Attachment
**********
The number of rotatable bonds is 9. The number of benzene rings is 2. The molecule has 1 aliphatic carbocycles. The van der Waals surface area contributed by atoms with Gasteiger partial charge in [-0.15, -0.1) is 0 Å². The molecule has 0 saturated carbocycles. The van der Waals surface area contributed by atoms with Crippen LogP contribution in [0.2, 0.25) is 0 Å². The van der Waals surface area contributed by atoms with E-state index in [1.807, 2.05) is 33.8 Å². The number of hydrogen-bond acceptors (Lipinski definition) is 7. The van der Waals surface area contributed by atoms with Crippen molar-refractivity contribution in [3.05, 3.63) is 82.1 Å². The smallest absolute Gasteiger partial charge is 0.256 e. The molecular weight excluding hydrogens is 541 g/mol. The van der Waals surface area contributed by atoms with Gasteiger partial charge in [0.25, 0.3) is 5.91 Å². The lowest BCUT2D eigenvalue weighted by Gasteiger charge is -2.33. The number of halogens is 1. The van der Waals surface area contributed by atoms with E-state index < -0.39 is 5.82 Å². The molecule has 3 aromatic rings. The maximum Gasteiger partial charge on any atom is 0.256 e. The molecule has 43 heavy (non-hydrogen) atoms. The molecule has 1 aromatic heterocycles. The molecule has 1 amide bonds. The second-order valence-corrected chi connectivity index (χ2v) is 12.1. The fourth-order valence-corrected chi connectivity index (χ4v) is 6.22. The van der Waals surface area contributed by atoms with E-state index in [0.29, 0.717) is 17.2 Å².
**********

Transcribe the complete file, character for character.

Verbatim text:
The number of rotatable bonds is 9. The number of benzene rings is 2. The molecule has 1 aliphatic carbocycles. The van der Waals surface area contributed by atoms with Gasteiger partial charge in [-0.15, -0.1) is 0 Å². The molecule has 0 saturated carbocycles. The van der Waals surface area contributed by atoms with Crippen LogP contribution in [0.2, 0.25) is 0 Å². The van der Waals surface area contributed by atoms with E-state index in [1.807, 2.05) is 33.8 Å². The number of hydrogen-bond acceptors (Lipinski definition) is 7. The van der Waals surface area contributed by atoms with Crippen molar-refractivity contribution in [3.05, 3.63) is 82.1 Å². The smallest absolute Gasteiger partial charge is 0.256 e. The molecular weight excluding hydrogens is 541 g/mol. The van der Waals surface area contributed by atoms with Gasteiger partial charge in [0.25, 0.3) is 5.91 Å². The lowest BCUT2D eigenvalue weighted by Gasteiger charge is -2.33. The number of halogens is 1. The van der Waals surface area contributed by atoms with E-state index < -0.39 is 5.82 Å². The molecule has 3 aromatic rings. The maximum Gasteiger partial charge on any atom is 0.256 e. The molecule has 43 heavy (non-hydrogen) atoms. The molecule has 1 aromatic heterocycles. The molecule has 1 amide bonds. The second-order valence-corrected chi connectivity index (χ2v) is 12.1. The fourth-order valence-corrected chi connectivity index (χ4v) is 6.22. The van der Waals surface area contributed by atoms with E-state index in [0.29, 0.717) is 17.2 Å².